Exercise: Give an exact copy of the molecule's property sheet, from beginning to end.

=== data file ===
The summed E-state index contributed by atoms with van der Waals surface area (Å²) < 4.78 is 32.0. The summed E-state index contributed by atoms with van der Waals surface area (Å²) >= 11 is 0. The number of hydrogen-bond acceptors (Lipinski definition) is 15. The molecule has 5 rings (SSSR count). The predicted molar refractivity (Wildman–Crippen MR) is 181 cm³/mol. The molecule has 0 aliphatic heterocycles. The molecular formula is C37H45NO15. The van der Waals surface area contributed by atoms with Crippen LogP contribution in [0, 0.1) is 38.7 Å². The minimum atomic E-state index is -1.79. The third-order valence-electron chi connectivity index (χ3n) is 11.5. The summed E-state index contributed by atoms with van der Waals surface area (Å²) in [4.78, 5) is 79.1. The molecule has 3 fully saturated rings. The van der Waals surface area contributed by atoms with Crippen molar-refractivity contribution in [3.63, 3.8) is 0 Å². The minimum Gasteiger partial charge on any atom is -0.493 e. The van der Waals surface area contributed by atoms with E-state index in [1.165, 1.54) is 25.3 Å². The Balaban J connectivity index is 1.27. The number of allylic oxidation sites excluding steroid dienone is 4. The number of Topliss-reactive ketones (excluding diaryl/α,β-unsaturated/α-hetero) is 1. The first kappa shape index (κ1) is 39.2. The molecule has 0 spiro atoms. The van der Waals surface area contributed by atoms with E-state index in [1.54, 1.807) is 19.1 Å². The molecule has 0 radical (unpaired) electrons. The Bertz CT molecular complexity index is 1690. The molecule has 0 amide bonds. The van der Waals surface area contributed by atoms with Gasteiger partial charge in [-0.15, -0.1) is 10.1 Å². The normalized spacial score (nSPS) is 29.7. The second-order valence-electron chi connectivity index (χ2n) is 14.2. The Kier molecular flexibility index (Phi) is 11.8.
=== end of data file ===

The summed E-state index contributed by atoms with van der Waals surface area (Å²) < 4.78 is 32.0. The summed E-state index contributed by atoms with van der Waals surface area (Å²) >= 11 is 0. The number of hydrogen-bond acceptors (Lipinski definition) is 15. The molecule has 5 rings (SSSR count). The predicted molar refractivity (Wildman–Crippen MR) is 181 cm³/mol. The molecule has 0 aliphatic heterocycles. The molecular formula is C37H45NO15. The van der Waals surface area contributed by atoms with Crippen LogP contribution in [0, 0.1) is 38.7 Å². The minimum atomic E-state index is -1.79. The third-order valence-electron chi connectivity index (χ3n) is 11.5. The summed E-state index contributed by atoms with van der Waals surface area (Å²) in [4.78, 5) is 79.1. The molecule has 3 fully saturated rings. The van der Waals surface area contributed by atoms with Crippen molar-refractivity contribution in [3.63, 3.8) is 0 Å². The minimum Gasteiger partial charge on any atom is -0.493 e. The van der Waals surface area contributed by atoms with E-state index in [1.165, 1.54) is 25.3 Å². The Balaban J connectivity index is 1.27. The number of allylic oxidation sites excluding steroid dienone is 4. The number of Topliss-reactive ketones (excluding diaryl/α,β-unsaturated/α-hetero) is 1. The first kappa shape index (κ1) is 39.2. The molecule has 0 spiro atoms. The van der Waals surface area contributed by atoms with E-state index in [1.54, 1.807) is 19.1 Å². The molecule has 0 radical (unpaired) electrons. The Bertz CT molecular complexity index is 1690. The molecule has 0 amide bonds. The van der Waals surface area contributed by atoms with Gasteiger partial charge in [-0.15, -0.1) is 10.1 Å². The normalized spacial score (nSPS) is 29.7. The second-order valence-electron chi connectivity index (χ2n) is 14.2. The Kier molecular flexibility index (Phi) is 11.8.